I have finally finished The Memoirs of Cordell Hull. This last segment starts during the Dumbarton Oaks conference, which created the United Nations and began in August 1944.
Participating in this conference were the United State, Great Britain and the Soviet Union. Hull presented his proposal for a peacekeeping organization to these other governments before the conference opened.
The Soviets surprised their counterparts by proposing that all 16 Soviet Socialist Republics be admitted as members of the general assembly. The United States and Britain objected, and Franklin Roosevelt said that the United States could not accept such a proposal. Gromyko agreed to withdraw the proposal for the duration of the conference, although he said that it might come up again.
Hull notes that FDR at the later Yalta conference agreed to admit the White Russian and Ukrainian republics. He adds that he would have opposed this. Hull also describes FDR’s idea that the United Nations should meet in the Azores and in Hawaii.
Russia caused concern on another question: They refused to agree that a nation involved in a dispute could not have its vote count in a vote on that dispute.
Hull then backtracks and discusses his efforts to keep partisan politics out of the decisions on the United Nations. In this chapter, John Foster Dulles appears as a representative of Republican candidate Thomas E. Dewey. Hull held discussions with Dulles about the formation of the United Nations and had a positive view of him.
Hull returns to the Dumbarton Oaks conference and describes FDR’s involvement in the voting question. Roosevelt cabled Stalin to voice the United States’ concern, but Stalin refused to yield. The three leaders eventually agreed to a compromise on the voting question at Yalta.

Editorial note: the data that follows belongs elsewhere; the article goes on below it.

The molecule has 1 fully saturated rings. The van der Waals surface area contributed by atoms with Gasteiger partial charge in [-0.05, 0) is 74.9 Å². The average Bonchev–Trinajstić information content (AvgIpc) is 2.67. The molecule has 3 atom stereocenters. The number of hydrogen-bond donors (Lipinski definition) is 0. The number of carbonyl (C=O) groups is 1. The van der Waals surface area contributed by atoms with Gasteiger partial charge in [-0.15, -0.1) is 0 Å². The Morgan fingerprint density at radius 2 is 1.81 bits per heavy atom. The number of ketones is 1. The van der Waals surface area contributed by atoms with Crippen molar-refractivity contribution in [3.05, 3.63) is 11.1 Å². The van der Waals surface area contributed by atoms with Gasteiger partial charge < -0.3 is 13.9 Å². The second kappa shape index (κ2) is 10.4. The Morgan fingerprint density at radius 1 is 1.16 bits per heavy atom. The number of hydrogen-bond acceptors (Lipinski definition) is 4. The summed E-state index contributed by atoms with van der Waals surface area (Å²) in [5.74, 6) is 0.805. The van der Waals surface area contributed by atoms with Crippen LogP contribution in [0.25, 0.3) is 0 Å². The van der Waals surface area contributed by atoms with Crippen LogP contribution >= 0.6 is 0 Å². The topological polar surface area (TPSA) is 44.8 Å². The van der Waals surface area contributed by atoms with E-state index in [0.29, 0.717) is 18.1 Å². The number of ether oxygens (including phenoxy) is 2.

Hull decided to resign because of failing health in late 1944. He describes his discussions with FDR over his resignation and his decision to leave before FDR began his fourth term. Hull describes his reaction to FDR’s death in April 1945 and Hull’s award of the Nobel Peace Prize for that year.
Hull concludes by looking to the future and urging Americans to maintain an involvement with their government and with world affairs.
In all I found these memoirs valuable for the behind-the-scenes perspective on U.S. foreign policy that they provided. They did yield some interesting points about Hull’s relationship with FDR, although not as many observations on the workings of FDR’s mind in crafting foreign policy as I would have liked. While Hull does not often acknowledge this, FDR largely crafted foreign policy himself for the matters that he considered most important and left the rest to Hull.
Next I will read a new book on FDR’s leading the nation into World War 2, which I trust will be more enlightening on this president’s handling of foreign policy.